Pound Euro Exchange Rate Firms amid Mounting Energy Crisis Fears
The Pound Euro (GBP/EUR) exchange rate is rallying as gas security fears escalate, despite the ongoing UK political uncertainty and a ‘summer of discontent’.
At time of writing the GBP/EUR exchange rate is around €1.1956, up roughly 0.35% from this morning.
Pound (GBP) Strengthens Despite Domestic Woes
The Pound is strengthening today despite relentless domestic headwinds. A thin data calendar is leaving Sterling susceptible to market moods amid a turbulent political and social landscape.
The ‘summer of discontent’ is set to ramp up as more strikes have been agreed upon by railway workers. Coming after the country saw its railway network ground to a halt as more than 40,000 workers walk out over pay disputes. Mick Lynch, general secretary of the Rail, Maritime and Transport (RMT) has warned that a general strike could happen this year.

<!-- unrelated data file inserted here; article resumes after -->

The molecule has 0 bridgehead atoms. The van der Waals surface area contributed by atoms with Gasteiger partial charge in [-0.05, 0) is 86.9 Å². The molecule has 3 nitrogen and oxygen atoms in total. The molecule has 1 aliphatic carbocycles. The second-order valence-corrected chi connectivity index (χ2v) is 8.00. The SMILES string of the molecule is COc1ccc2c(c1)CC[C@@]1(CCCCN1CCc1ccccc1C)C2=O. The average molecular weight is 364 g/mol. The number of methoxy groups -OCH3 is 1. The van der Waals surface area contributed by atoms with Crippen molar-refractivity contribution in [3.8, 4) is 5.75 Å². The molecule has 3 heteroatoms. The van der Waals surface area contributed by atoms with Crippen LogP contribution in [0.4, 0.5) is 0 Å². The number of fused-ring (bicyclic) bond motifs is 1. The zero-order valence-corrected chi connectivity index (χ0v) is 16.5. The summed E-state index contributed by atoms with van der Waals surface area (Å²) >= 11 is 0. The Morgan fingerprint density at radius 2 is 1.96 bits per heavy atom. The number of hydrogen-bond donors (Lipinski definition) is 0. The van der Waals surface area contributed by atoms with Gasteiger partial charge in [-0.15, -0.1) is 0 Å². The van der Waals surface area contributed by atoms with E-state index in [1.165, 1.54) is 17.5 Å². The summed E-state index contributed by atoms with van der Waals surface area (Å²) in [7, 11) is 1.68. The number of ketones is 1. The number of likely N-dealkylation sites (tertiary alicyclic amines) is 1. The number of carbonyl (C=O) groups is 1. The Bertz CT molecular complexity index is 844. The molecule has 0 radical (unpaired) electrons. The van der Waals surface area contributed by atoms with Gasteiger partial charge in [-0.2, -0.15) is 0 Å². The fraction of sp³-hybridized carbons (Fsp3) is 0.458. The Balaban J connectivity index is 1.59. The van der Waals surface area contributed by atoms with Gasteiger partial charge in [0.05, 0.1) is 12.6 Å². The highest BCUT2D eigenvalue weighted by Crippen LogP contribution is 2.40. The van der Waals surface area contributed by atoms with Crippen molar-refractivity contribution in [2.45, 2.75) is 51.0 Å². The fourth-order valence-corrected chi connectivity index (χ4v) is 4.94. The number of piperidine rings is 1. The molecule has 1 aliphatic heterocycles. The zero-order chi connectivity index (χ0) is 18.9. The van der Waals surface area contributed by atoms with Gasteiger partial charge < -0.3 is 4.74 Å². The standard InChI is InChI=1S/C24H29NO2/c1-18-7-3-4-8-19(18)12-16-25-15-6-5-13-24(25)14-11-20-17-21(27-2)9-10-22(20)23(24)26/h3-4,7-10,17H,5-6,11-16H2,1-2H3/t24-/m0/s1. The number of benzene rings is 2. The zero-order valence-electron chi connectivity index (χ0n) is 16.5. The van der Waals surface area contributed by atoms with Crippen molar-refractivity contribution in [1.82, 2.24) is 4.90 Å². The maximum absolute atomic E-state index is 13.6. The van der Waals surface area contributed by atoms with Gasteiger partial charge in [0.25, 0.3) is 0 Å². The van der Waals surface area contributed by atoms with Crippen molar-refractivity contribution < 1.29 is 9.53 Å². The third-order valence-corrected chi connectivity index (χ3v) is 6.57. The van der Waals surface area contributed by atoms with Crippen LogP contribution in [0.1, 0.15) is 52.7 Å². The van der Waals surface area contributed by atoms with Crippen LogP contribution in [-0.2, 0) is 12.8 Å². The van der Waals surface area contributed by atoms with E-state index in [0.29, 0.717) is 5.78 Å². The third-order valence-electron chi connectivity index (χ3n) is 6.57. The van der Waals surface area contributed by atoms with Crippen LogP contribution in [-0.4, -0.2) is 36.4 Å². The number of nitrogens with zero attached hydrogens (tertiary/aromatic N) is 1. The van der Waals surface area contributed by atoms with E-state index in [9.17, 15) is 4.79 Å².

Political uncertainty is set to remain through the summer as the final two candidates for Boris Johnson’s replacement continue to throw barbs each other, merely highlighting the deep divide within the Tory party.
Lending some moderate support to the Pound is the growing expectations of a 50bps rate hike next week. The Bank of England (BoE) continues to battle raging inflation, which is expected to reach double digits this year, investors remain confident of a continued aggressive tightening cycle.
Euro (EUR) to Sink Further amid Looming Recession Fears?
The Euro (EUR) is sliding again today as lingering fears of an energy crisis this winter is edging the Euro area towards a recession.
A declining inflation rate in Germany has caused the shared currency to struggle finding demand. CPI figures declined from 7.6% to 7.5%, printing higher than the expected 7.4%.
As the Euro remains muted amid a darkening economic landscape, a flurry of crucial Eurozone data is released on Friday. Inflation and GDP readings for the Eurozone area could exert even more downside pressure on the Euro if forecasts print true. An expected slowdown in the major economies across the Euro area could see the Euro slump further.
Markets will continue to keep an eye on the developing gas crisis after Russia cut crucial supplies to Europe down to 20% capacity. If an alternative gas supply is not found, the Euro area could slip into a recession before winter.